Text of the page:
The workshop’s done, the catering is cleared, and your teachers and staff are headed home for a well-deserved rest before putting their new skills to work. How do you make sure they’ll continue to benefit from PD training? And how to get actionable feedback that will make the next session even better?
The first step of planning for improvement is figuring out the baseline. Assessment and education practice expert Thomas Guskey has dedicated his career to the art of fine-tuning the PD process, helping researchers and districts illuminate what’s working and why through effective survey design.
“Good evaluations don’t have to be complicated,” says Guskey. “They simply require thoughtful planning, the ability to ask good questions, and a basic understanding of how to find valid answers. What’s more, they can provide meaningful information that you can use to make thoughtful, responsible decisions about professional development processes and effects.”
To make the most of your team’s feedback, Guskey proposes five levels of PD evaluation. These levels are meant to build on each other, creating a bridge of understanding between “PD action taken” and “student impact achieved.” As anyone who’s worked with student data knows, the complexity of factors at play makes tying previous inputs — particularly one as multifaceted as professional development — to the outcomes a difficult proposition. But taken in ascending layers, the data gains context and comes into focus. The question is how to design the collection in such a way that that everything is aligned from the start.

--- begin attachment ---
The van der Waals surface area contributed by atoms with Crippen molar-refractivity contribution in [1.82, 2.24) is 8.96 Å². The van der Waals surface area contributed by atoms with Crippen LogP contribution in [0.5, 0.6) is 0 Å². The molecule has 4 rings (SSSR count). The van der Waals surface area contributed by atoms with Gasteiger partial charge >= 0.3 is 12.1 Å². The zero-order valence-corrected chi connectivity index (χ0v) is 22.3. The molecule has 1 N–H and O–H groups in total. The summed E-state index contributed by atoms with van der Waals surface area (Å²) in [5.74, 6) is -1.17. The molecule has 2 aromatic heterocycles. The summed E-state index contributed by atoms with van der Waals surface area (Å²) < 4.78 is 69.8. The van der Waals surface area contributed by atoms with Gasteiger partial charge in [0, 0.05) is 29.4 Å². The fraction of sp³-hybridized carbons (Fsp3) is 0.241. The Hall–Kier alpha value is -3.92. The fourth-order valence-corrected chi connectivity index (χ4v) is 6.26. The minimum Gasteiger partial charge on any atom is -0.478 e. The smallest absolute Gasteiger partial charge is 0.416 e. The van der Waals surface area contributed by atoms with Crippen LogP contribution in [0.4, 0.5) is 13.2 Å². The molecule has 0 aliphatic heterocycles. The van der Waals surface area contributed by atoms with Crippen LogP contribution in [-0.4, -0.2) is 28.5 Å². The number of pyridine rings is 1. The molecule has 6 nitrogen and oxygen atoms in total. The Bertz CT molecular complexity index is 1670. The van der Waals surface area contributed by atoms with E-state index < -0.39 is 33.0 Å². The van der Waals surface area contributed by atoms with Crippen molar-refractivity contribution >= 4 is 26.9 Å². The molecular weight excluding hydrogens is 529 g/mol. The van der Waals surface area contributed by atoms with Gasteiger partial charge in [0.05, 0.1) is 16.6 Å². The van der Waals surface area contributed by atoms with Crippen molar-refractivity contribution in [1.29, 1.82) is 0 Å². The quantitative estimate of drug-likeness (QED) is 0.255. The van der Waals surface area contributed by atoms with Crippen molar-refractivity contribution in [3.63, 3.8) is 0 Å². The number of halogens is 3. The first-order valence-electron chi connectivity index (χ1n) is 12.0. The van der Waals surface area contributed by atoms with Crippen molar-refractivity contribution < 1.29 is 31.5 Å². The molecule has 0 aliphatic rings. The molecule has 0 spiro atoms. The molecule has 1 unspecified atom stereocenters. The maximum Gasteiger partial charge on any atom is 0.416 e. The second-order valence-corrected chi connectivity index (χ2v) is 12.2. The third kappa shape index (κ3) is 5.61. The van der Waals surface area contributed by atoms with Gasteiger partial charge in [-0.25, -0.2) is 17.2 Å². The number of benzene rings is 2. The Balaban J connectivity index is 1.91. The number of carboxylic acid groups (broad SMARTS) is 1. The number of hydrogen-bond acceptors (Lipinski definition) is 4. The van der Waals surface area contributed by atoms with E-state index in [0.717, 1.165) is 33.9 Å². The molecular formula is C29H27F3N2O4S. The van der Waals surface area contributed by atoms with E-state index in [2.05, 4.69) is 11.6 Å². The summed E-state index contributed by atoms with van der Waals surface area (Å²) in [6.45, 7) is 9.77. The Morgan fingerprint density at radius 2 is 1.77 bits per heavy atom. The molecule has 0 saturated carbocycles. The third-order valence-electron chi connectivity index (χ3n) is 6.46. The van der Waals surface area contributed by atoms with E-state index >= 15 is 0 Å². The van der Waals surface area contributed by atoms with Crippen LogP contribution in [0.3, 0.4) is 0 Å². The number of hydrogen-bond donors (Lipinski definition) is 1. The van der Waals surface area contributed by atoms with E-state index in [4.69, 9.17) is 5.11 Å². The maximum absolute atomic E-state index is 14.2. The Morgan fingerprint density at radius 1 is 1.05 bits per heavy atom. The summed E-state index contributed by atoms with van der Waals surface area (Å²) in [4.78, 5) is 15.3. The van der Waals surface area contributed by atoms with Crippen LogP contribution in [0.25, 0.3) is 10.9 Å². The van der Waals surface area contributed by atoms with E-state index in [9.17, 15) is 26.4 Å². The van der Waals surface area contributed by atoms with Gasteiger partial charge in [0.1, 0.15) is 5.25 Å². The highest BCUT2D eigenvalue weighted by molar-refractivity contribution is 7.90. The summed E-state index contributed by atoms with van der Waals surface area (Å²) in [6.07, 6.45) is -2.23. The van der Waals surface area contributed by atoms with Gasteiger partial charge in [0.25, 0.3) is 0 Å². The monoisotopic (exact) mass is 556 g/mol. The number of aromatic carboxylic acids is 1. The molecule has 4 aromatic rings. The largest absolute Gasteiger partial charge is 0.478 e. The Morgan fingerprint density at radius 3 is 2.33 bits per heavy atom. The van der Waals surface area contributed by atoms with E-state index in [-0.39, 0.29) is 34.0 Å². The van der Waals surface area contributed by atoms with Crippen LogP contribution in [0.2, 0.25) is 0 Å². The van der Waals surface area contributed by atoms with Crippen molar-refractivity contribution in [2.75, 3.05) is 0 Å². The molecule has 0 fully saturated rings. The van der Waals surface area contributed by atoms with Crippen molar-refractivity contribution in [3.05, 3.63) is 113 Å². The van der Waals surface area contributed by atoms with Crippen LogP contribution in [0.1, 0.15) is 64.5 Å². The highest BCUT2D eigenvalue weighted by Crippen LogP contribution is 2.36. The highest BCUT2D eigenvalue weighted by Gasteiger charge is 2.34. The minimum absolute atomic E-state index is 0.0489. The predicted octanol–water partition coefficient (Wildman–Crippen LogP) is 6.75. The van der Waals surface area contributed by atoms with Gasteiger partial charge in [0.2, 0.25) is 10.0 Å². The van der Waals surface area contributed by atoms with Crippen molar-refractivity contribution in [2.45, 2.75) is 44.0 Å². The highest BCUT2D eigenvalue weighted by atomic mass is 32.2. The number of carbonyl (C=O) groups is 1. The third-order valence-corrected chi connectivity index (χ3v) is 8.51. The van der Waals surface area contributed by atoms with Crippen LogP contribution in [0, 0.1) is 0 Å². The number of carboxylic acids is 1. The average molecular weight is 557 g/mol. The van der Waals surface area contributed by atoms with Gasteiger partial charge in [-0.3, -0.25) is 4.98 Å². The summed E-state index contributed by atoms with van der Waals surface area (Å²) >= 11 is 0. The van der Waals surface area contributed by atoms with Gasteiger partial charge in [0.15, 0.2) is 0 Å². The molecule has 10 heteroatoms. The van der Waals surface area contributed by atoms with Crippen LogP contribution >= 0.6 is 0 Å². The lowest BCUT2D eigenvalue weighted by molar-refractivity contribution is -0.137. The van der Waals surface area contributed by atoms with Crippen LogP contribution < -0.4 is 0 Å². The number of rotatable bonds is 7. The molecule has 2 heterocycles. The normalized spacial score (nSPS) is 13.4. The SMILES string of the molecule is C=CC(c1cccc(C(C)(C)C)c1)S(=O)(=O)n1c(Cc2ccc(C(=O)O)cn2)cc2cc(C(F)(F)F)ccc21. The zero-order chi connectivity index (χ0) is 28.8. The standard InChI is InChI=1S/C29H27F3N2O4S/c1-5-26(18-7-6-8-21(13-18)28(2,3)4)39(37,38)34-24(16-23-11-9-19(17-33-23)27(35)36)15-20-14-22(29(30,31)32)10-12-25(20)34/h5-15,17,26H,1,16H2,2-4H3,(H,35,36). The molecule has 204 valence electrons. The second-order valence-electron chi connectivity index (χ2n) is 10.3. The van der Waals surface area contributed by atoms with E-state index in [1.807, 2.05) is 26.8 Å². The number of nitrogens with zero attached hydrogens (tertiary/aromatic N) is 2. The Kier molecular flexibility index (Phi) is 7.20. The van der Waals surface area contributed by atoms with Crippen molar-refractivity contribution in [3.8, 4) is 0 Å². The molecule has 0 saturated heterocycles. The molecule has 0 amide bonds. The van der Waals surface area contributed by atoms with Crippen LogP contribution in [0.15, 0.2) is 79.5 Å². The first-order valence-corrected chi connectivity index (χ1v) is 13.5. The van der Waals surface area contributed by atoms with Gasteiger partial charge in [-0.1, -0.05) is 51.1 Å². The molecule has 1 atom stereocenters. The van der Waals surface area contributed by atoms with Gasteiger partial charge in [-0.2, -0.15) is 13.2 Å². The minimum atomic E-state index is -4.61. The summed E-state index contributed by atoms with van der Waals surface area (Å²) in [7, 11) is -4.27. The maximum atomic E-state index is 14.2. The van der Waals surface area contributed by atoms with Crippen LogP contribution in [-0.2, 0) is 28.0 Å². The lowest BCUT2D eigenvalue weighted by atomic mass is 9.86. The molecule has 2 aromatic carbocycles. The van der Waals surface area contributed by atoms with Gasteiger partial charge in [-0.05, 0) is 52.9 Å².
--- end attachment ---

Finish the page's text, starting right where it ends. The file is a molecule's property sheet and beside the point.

The Five Levels
|1. Participants’ Reactions
||Did they enjoy the PL event?
|2. Participants’ Learning
||Did participants acquire the intended knowledge and skills?
||Simulations / demonstrations, self-assessment surveys
|3. Organization Support & Change
||Was implementation of new practices facilitated and supported?
||Records, meeting minutes, interviews, administrator survey
|4. Participants’ Use of New Knowledge and Skills
||Did participants effectively apply the new knowledge and skills?
||Walkthrough evaluations, participant reflections, administrator and teacher surveys
|5. Student Learning Outcomes
||Did it affect the student experience?
||Student data, parent and student interviews, school records
Evidence, Not Proof
PD assessment is about degrees of supporting evidence, not finding conclusive proof. Since professional learning takes place in a job-embedded, real-world context, information from level 1 is simply not enough to draw a straight line to outcomes in level 5. (Not to mention the fact that systems are usually implementing simultaneous PD initiatives that play out side-by-side in the classroom.)
Instead, consider using feedback levels in conjunction with other data best practices such as meaningful comparison groups, evidence metrics tailored to the stakeholders, and appropriate pre- and post-measures. And remember: good evidence isn’t difficult to obtain if you have a clear idea of what you’re looking for from the start.